To the Ends of the Earth (TV series)

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To the Ends of the Earth
GenrePeriod drama
Based onNovel by William Golding
Written byLeigh Jackson
Tony Basgallop
Directed by David Attwood
Starring Benedict Cumberbatch
Jared Harris
Sam Neill
ComposerRob Lane
Country of originUnited Kingdom
Original languageEnglish
No. of series1
No. of episodes3
Executive producersHilary Salmon
Laura Mackie
ProducersDavid Parfitt
Selwyn Roberts
EditorPhilip Kloss
Running time277 minutes
Production company Tightrope Pictures in association with BBC
Original release
Network BBC Two
Release6 July (2005-07-06) 
20 July 2005 (2005-07-20)

To the Ends of the Earth is a three-part BBC television miniseries adaptation of the trilogy of novels of the same name by William Golding. It premiered in the United Kingdom on BBC Two in July 2005, and in the United States on PBS as part of Masterpiece Theatre in October 2006.


Starring Benedict Cumberbatch and Jared Harris, the series was critically acclaimed with The New York Times calling it "an intriguing drama" [1] and The Guardian "the best TV drama of the year by a nautical mile." [2]

A BBC press release quoted Cumberbatch's description of the series as "...a sort of rock and roll 1812 period drama about a young man’s gap year. It’s full of filth, dirt, discovery, sex, drugs, dancing, love, spiritual awakenings and massive sweeping changes!” [3]



We found Benedict Cumberbatch fairly early. We needed a very good actor, someone young enough to be believable as an aristocratic, an almost slightly dislikeable character who is an adolescent in terms of his views of the world, his upbringing. But we also needed someone who could hold the screen for four and half hours, in every scene. We needed someone with experience who was not only a very good actor, but also with terrific comic timing. Benedict was the ideal answer to that.

Director of To the Ends of the Earth David Attwood [4]

In 2005 the books were adapted as a BBC drama serial, written in part by the late Leigh Jackson, who fell ill after completing the first film and while working on the second and third. Attwood hired Tony Basgallop to complete the work, crediting him with bringing his own voice to the project. Attwood dedicated the films to Jackson. Attwood had been interested in developing a film adaptation since reading the first novel of the trilogy, Rites of Passage. [4]

The production crew built two ships to film. The company filmed in South Africa at Richards Bay, as they wanted to convey the feel of the tropics. They encountered heavy weather at this location. [4] Whilst filming in South Africa, Benedict, with friends Theo and Denise, went for a weekend driving trip around Sodwana Bay. On the return they broke down and were carjacked. Prior to the event they had been listening to Radiohead's How to Disappear Completely, a song that when Cumberbatch hears it, "reminds [him] of a sense of reality, even humour and with it, a reason to hope that somehow I would survive a small event in a big country and escape to live a fuller life." [5]

Original music was composed by Rob Lane for the production. Heard more than once was a Methodist hymn, "Lord, whom winds and waves obey," with words by Charles Wesley, set to "Nuremberg," alt. from Johann R. Ahle, 1664; from Hymns for the Nation, 1782. [4]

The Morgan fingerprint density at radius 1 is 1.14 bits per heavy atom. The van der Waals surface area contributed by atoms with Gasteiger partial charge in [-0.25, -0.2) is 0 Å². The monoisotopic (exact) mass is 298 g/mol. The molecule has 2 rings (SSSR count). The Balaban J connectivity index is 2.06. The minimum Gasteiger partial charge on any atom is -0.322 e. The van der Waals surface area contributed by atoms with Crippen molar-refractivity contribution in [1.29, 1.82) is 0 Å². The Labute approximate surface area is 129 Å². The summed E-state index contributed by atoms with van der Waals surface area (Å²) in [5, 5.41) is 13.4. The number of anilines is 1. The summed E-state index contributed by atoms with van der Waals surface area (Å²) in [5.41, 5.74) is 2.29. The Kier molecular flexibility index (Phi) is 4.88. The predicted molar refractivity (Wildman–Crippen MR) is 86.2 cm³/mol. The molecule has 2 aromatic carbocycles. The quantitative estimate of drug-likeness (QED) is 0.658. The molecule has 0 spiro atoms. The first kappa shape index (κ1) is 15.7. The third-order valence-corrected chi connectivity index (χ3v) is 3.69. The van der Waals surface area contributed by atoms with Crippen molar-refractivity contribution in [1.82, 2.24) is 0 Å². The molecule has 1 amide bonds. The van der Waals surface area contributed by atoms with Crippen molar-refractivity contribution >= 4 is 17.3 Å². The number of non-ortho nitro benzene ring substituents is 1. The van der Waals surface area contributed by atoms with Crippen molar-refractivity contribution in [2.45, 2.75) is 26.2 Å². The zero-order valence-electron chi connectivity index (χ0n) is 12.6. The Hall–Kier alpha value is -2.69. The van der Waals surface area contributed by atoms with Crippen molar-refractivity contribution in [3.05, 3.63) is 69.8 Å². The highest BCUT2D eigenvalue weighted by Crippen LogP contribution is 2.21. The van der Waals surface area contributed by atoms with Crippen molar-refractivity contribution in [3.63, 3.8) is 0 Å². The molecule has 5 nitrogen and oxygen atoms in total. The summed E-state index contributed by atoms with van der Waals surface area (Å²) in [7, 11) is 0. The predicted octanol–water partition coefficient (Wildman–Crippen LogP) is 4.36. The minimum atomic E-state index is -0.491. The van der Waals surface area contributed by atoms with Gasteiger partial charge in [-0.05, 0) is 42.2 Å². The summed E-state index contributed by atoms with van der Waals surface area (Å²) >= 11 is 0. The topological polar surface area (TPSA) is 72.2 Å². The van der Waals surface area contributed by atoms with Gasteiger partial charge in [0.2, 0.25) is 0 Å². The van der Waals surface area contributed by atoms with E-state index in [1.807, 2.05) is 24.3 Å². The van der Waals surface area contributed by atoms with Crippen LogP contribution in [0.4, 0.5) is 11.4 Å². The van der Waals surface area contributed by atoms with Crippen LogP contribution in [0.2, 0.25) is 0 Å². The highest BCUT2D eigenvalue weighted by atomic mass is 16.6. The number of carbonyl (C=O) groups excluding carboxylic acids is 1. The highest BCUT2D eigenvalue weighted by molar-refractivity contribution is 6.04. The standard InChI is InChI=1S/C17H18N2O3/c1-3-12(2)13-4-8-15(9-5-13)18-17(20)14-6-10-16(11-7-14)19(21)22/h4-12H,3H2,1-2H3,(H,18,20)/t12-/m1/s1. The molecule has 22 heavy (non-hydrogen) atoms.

The mini-series also aired in the United States on PBS as part of Masterpiece Theatre in 2006. In 2016, it became available on Netflix and Hulu streaming.

Critical reception

The series received very good reviews. The Guardian said, "The performances are superb ... The best TV drama of the year by a nautical mile." [2] The miniseries earned six BAFTA nominations, including one for Best Drama Serial, and Cumberbatch received the Monte-Carlo Television Festival’s award for Best Performance by an Actor. [6]

When the series aired in the United States on PBS' Masterpiece Theatre,TheNew York Times said "It’s an intriguing drama, and depressing in a way that seems morally important, but its merits are also staked on its seeming true to life." [1]

On Rotten Tomatoes, the series has an 81 percent approval rating. [7]


The series was dedicated to the memory of the writer, Leigh Jackson, who had been working on the first episode's script when he died of cancer in 2003. [8]

Historical note

The third episode of the series trilogy, which is set in 1812, features Captain Arthur Phillip as Governor of New South Wales, when he was in fact leader of the colony from 1788 to 1792. By 1812 there had been three intervening governors. The historic Scots incumbent in office was Lieutenant Colonel Lachlan Macquarie.

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  1. 1 2 Heffernan, Virginia (20 October 2006). "To the Ends of the Earth - Television - Review". The New York Times. ISSN   0362-4331 . Retrieved 18 June 2017.
  2. 1 2 Wright, Jonathan (20 July 2005). "Pick of the day". The Guardian. ISSN   0261-3077 . Retrieved 18 June 2017.
  3. "BBC - Press Office - To The Ends Of The Earth press pack Benedict Cumberbatch". Retrieved 18 June 2017.
  4. 1 2 3 4 "Masterpiece Theatre - To the Ends of the Earth - Production Notes". Retrieved 24 May 2016.
  5. Prince's Trust trading Ltd. (2009). Inspired* by music. London: Shoehorn Arts & Culture Books. pp. 20-25. ISBN   978-190714901-6.
  6. "'To the Ends of the Earth' Is a Metaphor for Benedict Cumberbatch's Career". PopMatters. Retrieved 18 June 2017.
  7. To The Ends of the Earth , retrieved 18 June 2017
  8. Brown, Maggie (28 March 2003). "Leigh Jackson". The Guardian. ISSN   0261-3077 . Retrieved 18 June 2017.